Is your website doing your business justice?

In a world becoming increasingly digitised (and at unprecedented speeds – thanks COVID), a website is your shopfront. One that’s available 24/7, globally. It’s where people come to peer in through the window and decide if they like what they see enough to step inside. After much deliberation and ‘window shopping’, imagine that they’ve chosen your shop to explore further but once they get inside, everything’s in disarray. After all, nothing is more frustrating than not being able to intuitively navigate a shopping experience.

Each step and every minute a user spends on your website, needs to be a seamless experience. Where they’re constantly learning more about your brand, so that by the time they need to make a decision to commit to you or not — they know you already, they like you and they trust you.


If you’ve spent a lot of time and energy on developing your product or service, then it’s well worth ensuring your website reflects your offering effectively. The quality in what you do, how it differs to your competitors and most importantly, why your customers should care. When thinking about your website, these are what we believe to be the key factors for the best possible user experience. 


Through every design and copy element, express your brand personality. Do your key messages and image choices align with your positioning? What about the colour palette, typography and graphic elements? Every single detail on your website should have been strategically thought about and have a purpose. And, what about the copy? Your website tone of voice is another key aspect of your identity. Not only should it be easy to follow but it should also further instill a sense of your personality. Then it needs to get technical. We suggest working with an SEO specialist to ensure the relevant keywords are sprinkled throughout your website, to help discoverability. 


In the strategic planning phase of creating your website – and anytime you are making changes – you need to work from a user-centric perspective. What goals does your user have? How can you most add value? Are you using language that they relate to, especially in navigation? Too often we see websites filled with organisational perspectives and even structures – navigations that make total sense to an employee but aren’t really geared to the user at all.


It seems obvious, but you’d be surprised how many websites do not have a clear and simple purchase pathway. With every moment spent trying to figure out how to get to purchase or contact a business for more information — that’s an opportunity for you to lose a client or customer. Ideally you want as few clicks as possible to get from the landing page, to the desired product, to the checkout stage. Then you need to consider a secure money transfer system. Where users can very easily pay for their goods in a way that feels safe and familiar to them. Some great third-party tools for this include, Stripe, PayPal or Square. Think about what sort of payment model you need, is your product subscription based? Is it simply a one-off transaction? And then assess the features of the various options out there, to find what will work best for your business.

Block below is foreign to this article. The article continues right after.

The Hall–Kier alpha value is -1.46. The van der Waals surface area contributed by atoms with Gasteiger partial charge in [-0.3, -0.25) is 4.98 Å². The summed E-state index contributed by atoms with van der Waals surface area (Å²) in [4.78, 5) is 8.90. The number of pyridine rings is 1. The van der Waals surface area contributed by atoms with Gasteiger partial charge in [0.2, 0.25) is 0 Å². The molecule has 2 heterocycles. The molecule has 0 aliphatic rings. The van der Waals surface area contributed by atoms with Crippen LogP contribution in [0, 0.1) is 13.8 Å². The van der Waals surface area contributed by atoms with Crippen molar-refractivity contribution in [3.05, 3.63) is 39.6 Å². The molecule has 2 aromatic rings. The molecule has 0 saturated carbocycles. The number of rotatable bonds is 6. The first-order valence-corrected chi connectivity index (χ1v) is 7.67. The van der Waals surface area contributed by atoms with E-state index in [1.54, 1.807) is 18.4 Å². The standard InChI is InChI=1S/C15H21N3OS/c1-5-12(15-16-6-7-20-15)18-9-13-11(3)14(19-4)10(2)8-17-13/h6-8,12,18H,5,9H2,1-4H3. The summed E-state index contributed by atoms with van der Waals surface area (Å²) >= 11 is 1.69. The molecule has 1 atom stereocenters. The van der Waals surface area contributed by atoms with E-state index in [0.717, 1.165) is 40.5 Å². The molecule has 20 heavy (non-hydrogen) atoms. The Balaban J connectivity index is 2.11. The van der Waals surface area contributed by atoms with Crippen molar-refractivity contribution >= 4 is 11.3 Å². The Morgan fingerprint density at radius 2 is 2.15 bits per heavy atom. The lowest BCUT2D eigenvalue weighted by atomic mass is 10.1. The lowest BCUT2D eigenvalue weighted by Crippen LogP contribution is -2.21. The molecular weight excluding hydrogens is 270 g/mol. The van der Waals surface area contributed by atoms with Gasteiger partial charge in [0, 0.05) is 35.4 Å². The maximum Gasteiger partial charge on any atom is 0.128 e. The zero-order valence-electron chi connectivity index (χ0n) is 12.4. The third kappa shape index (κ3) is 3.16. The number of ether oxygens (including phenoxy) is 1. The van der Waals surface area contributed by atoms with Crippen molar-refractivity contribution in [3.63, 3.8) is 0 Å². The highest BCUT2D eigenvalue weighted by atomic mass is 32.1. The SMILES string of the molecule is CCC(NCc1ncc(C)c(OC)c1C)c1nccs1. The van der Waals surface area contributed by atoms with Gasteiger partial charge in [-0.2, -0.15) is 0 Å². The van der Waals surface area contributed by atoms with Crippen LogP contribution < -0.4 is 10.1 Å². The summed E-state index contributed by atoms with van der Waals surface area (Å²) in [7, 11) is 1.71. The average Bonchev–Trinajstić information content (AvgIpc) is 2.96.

It is critical to consider the key calls to action (CTAs) on your site. Given that only a fraction of people are actually ready to buy from you, what other actions are you encouraging them to take? Spending time and money getting new leads to your site and letting them leave without giving you their email address is a missed opportunity. On every page consider what is the primary action you want them to take, and how you can encourage that to happen. It’s important though that you are thinking of value creation here – what can you offer, that is compelling enough for the data exchange?

Now that we understand a little more about what makes a really great website, here are some examples of websites that have nailed certain aspects. 


Most of us are already familiar with the brand, which helps set them up for success. Because of their established notoriety, they’ve been able to be really creative with their website’s user experience. Instead of simply an online shop, with product listings, the site guides the user through storytelling. Their minimalist design leads the customer through a curation of high quality videos, each telling a story about a certain kind of beer. Walking their audience through their product range cleverly and with intrigue. Their simple typography is juxtaposed with a bold colour palette, and is reflective of the confidence that the brand holds. The bold brand colours support their proud tone of voice, with the first copy you see as you land on the homepage being ‘in pursuit of better.’ At every possible moment, the brand’s personality is being showcased.